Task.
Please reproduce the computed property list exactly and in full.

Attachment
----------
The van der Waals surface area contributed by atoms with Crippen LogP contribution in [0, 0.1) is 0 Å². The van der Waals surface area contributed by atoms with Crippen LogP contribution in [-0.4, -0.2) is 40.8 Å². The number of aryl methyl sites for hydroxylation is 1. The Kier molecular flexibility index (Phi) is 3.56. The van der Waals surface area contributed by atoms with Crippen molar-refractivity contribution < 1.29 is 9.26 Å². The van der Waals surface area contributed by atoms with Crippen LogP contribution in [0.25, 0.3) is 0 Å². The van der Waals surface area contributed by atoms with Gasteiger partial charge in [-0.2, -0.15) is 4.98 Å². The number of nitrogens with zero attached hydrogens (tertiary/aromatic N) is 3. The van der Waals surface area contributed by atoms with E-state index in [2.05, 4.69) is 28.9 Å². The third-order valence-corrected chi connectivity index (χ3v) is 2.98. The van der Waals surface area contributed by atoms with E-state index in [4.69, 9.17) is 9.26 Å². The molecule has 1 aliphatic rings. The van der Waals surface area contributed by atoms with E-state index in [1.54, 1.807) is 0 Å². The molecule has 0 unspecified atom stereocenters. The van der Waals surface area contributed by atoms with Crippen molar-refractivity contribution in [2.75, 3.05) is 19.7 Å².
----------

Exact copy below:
The van der Waals surface area contributed by atoms with Crippen LogP contribution in [0, 0.1) is 0 Å². The van der Waals surface area contributed by atoms with Crippen LogP contribution in [-0.4, -0.2) is 40.8 Å². The number of aryl methyl sites for hydroxylation is 1. The Kier molecular flexibility index (Phi) is 3.56. The van der Waals surface area contributed by atoms with Crippen molar-refractivity contribution < 1.29 is 9.26 Å². The van der Waals surface area contributed by atoms with Crippen LogP contribution in [0.25, 0.3) is 0 Å². The van der Waals surface area contributed by atoms with Gasteiger partial charge in [-0.2, -0.15) is 4.98 Å². The number of nitrogens with zero attached hydrogens (tertiary/aromatic N) is 3. The van der Waals surface area contributed by atoms with E-state index in [2.05, 4.69) is 28.9 Å². The third-order valence-corrected chi connectivity index (χ3v) is 2.98. The van der Waals surface area contributed by atoms with E-state index in [4.69, 9.17) is 9.26 Å². The molecule has 1 aliphatic rings. The van der Waals surface area contributed by atoms with E-state index in [1.54, 1.807) is 0 Å². The molecule has 0 unspecified atom stereocenters. The van der Waals surface area contributed by atoms with Crippen molar-refractivity contribution in [2.75, 3.05) is 19.7 Å².